I used to love the smell of Jet-A in the morning...
User currently offlineLastBaron From United States of America, joined Oct 2003, 290 posts, RR: 2
Reply 3, posted (10 years 8 months 3 weeks 6 days 16 hours ago) and read 2987 times:

I was on an EI flight out of BWI to SNN a few years back on a leased MD-11 (named St. Brendan) and that thing had brakes so loud and noisy and full of shuddering, we all thought we should have detoured into Midas before taking off... they had to use the reverse-thrusters to get us to stop in SNN, which is unusual because SNN has a nice long runway.

Thanks Levq79 for your insight.


User currently offlineRick767 From United Kingdom, joined Jan 2000, 2662 posts, RR: 51
Reply 4, posted (10 years 8 months 3 weeks 6 days 16 hours ago) and read 2963 times:

"According to one pilot that I know, the reverse is only used when the brakes can't stop the aircraft in time, otherwise they only rely on brakes."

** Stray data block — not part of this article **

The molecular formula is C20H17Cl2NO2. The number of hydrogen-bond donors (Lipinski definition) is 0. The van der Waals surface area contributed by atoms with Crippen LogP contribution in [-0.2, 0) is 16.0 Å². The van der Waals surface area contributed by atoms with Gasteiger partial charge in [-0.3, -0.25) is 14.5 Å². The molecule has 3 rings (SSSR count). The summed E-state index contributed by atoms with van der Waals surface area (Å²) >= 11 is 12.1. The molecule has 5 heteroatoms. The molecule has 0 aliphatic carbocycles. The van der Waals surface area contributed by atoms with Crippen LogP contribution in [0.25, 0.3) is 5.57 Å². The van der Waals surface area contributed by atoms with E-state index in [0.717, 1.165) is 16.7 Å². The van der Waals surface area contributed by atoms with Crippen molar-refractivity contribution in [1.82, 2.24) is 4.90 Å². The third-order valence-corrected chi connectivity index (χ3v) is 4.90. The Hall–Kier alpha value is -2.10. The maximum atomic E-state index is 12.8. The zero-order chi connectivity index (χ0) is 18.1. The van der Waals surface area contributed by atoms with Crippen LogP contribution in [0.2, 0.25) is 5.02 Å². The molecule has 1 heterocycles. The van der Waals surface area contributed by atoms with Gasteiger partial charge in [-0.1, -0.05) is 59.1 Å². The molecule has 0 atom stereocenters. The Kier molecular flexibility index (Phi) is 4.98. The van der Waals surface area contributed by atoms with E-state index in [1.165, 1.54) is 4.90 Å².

This is very much dependent on company procedure, the brakes can always stop the aircraft in time by themselves (otherwise you are probably not operating legally).

In my company the procedure is full reverse on all landings, same at my previous company. Except of course, when r/t is locked out for maintenance (deferred defect).



I used to love the smell of Jet-A in the morning...
User currently offlineTriscl From United States of America, joined Jul 2003, 138 posts, RR: 0
Reply 5, posted (10 years 8 months 3 weeks 6 days 15 hours ago) and read 2919 times:

thanks for the responses...makes a lot of sense.

User currently offlineJhooper From United States of America, joined Dec 2001, 6202 posts, RR: 12
Reply 6, posted (10 years 8 months 3 weeks 6 days 15 hours ago) and read 2890 times:

Yea, they almost always use at least reverse-idle when I fly.


Last year 1,944 New Yorkers saw something and said something.
User currently offlineRB211 From United States of America, joined Oct 2003, 632 posts, RR: 3
Reply 7, posted (10 years 8 months 3 weeks 6 days 15 hours ago) and read 2852 times:

Thanks for the information. Thank god there is a place where airliner junkies like ourselves can talk shop. By the way, I hate the landings of 767's. It usually feels like they are ripping the gear right out of the belly on touchdown.